(By: Shiv Visvanathan)
A FRIEND of mine, parodying what he thought was Tolstoy, said, “Political parties are all alike. Each makes the citizen unhappy in its own way.”
It takes years for the unhappiness to the surface but when it does, the postmortems become glib evasions of the fact.
The CPM for years had run a reign of terror in Bengal, criminalising the state such that goons ran the party. This became most evident in the infamous Bantala rape-lynching case which took the life of one health official and a UNICEF lady officer. Even after the electorate voted it out, there was little sense of responsibility or acceptance of grave mistakes by the Reds.
The Congress, undergoing its second childhood, shows no sense of urgency of renewing the party or creating a new line of dynamic leadership. The irony is, intelligent people in the Congress play silent, waiting like all good secularists for a miracle to happen. Regional parties rarely capture the imagination because eventually, they project a local hysteria onto a national domain.
At this stage, where the opposition looks both supine and idealess, the Right, as incarnated in the BJP and its constellations, seems to be riding high. One has to acknowledge that it did many things strategically right to come out of the political wilderness and become a majoritarian phenomenon, with a party that looks alert and a leader who virtually dominates every conversation.
The Right had three sensibilities which gave power to its strategy. First, it was more accurate in tapping into the unconscious of people, sensing both their fears and tiredness acutely. A colleague - an expert on law and myth - told me a story that captures this. He said his “grandfather was a staunch Congressman who voted for the party but would not tolerate a critique of the Shakha”, which he respected. As a critic commented half ironically, the Right might suffer from Congress but no party was more accurate in understanding India’s epidemic of Congress ennui. It astutely tapped into this dissatisfaction, creating a series of melodramas which launched it into majoritarian power. While the Congress recited policy textbook, the Right infiltrated folklore. It tapped into middle-class dissatisfactions and aspirations in the way the Congress could not.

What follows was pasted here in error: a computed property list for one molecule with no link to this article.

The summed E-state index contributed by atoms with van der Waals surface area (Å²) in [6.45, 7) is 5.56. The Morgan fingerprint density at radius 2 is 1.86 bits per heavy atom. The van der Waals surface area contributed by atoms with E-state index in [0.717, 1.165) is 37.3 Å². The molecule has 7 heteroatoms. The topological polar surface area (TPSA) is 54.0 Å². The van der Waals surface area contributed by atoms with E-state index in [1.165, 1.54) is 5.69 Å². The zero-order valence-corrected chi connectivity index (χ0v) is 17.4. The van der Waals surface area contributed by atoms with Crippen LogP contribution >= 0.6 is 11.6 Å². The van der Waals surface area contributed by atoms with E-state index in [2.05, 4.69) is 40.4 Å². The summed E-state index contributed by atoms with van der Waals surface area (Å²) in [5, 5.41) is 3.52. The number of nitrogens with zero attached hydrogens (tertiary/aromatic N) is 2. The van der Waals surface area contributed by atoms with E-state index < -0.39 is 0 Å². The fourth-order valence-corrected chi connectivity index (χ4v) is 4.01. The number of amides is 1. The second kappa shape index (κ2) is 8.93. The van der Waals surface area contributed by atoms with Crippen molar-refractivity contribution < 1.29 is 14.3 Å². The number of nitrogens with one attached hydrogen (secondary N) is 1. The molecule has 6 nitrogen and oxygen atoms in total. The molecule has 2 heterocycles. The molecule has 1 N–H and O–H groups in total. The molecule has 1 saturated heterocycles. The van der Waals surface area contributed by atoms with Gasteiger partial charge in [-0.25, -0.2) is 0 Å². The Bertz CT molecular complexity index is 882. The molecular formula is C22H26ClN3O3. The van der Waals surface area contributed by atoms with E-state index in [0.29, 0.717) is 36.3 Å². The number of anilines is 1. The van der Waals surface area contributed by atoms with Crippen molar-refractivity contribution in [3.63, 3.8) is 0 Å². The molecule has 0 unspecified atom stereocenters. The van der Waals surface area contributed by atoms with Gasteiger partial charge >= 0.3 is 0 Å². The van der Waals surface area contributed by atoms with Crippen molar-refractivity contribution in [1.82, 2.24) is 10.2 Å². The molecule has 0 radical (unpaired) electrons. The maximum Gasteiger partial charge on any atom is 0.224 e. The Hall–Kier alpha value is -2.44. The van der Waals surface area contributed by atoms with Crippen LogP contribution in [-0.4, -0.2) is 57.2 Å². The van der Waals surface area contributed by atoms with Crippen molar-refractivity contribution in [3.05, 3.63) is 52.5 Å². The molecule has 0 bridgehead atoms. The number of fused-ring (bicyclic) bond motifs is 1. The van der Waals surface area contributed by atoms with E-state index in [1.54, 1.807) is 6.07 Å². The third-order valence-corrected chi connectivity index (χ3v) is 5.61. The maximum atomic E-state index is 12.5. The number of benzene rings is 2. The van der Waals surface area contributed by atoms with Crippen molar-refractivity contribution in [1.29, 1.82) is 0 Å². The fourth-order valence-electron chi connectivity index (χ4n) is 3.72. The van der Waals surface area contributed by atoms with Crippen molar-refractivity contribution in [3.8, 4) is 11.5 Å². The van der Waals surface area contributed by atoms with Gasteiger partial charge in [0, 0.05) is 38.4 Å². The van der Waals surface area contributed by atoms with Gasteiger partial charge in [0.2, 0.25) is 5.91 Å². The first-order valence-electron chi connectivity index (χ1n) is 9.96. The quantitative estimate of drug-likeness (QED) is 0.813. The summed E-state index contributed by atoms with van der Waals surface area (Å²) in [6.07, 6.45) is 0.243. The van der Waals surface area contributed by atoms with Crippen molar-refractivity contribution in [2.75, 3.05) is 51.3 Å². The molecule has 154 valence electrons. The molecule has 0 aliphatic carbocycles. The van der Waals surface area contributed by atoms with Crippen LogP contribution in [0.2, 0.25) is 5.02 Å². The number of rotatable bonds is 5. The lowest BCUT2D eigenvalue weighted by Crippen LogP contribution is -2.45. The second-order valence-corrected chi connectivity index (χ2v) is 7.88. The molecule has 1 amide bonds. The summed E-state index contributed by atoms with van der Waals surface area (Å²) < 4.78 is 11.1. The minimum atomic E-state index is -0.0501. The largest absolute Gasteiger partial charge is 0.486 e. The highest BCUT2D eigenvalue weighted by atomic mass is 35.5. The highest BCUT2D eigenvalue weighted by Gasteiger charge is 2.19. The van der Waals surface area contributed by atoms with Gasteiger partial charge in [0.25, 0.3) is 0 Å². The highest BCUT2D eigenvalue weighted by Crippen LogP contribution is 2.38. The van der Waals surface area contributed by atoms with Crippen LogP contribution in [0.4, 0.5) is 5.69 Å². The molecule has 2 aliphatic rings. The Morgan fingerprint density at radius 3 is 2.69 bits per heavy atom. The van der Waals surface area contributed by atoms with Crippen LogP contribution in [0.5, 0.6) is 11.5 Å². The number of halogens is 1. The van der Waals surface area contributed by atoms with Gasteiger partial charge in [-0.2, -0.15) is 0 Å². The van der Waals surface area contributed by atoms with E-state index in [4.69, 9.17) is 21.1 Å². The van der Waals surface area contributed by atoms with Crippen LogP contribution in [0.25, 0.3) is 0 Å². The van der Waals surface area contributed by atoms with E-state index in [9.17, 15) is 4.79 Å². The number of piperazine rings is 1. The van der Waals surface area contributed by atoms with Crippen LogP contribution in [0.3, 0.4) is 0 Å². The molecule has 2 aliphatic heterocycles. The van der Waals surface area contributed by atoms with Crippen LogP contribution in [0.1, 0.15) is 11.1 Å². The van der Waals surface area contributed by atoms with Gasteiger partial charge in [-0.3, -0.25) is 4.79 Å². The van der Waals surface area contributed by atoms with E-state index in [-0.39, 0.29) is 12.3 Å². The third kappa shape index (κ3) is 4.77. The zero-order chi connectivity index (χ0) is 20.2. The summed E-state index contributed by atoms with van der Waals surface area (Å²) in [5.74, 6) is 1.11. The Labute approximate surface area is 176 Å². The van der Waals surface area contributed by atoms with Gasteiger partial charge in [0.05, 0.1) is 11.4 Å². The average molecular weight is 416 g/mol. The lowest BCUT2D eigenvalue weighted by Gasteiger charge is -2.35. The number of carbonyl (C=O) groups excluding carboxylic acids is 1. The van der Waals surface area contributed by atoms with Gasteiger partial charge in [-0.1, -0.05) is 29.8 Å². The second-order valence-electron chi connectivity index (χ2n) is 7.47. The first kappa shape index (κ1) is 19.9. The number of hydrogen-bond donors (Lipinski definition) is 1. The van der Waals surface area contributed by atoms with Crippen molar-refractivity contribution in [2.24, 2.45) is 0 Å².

Secondly, the Right has a tremendous sense of the long run. It can wait, it can plan. Its cadres will burrow into every organisation of civil society - from schools to media - to install its men in places. No position is too small to be ignored tactically. To the stamina for the long run and an agility to tap into the culturally unconscious, one must add its sensitivity to locality and local disasters.
Whether one considers the Odisha cyclone of 1999 or the Gujarat earthquake of 2000, teams from the Anand Marg, RSS, along with the perennial Ramkrishna Mission, had moved in to help as quickly as the army.
The lifestyle of these cadres was simple. They survived on little, playing brilliantly on categories of relief. The Swami Narayan leader, Pramukh Swami, insisted that victims and survivors of the earthquake should be served hot food, because that was the spirit of hospitality. I must confess that the food was delicious and even government officers would drop in for a bite. Few NGOs would think of hospitality in such a manner.
The political sociologist, Chandrika Parmar, in her study of disasters, has shown clinically how the Right mastered and domesticated the imagination of disasters. There was a sense of binaries, of the ability to switch from providing relief to engaging in violence. The same Right which worked so humanely during the earthquake provided the forces which created the tragic burden of the Gujarat riots. The Right`s ambidextrousness allowed an easy switch between humanitarianism and genocide.
It is with this background of being a dissenting view that one has to examine why the Right is eventually going wrong. It is not a sour grapes story of a liberal-leftist, but a social scientist’s attempt to capture a paradox that the very strengths of the Right may eventually give a clue to its weaknesses, the fault lines below the glibly pompous celebration of majoritarian power today.
One has to examine the Right as a performance and the Right as a worldview. The Right has had many incarnations; while we focus on the Hindu Right, one has to recognize that all religions have produced their own dialects of fundamentalism. History also brings to mind the Swatantra Party under the leadership of C Rajagopalachari and Minoo Masani challenging the Nehruvian ideology of planning. The attempt of the Right to take over Rajaji’s journal Swarajya and revive it is a tribute to this historical affiliation. The early Swarajya might have been a voice crying in the wilderness, but somehow its critique of Nehruvianism survived. Both Rajaji and Masani were acute analysts who created an intellectual and civilised presence for themselves which could not be ignored and which the current Right cannot match.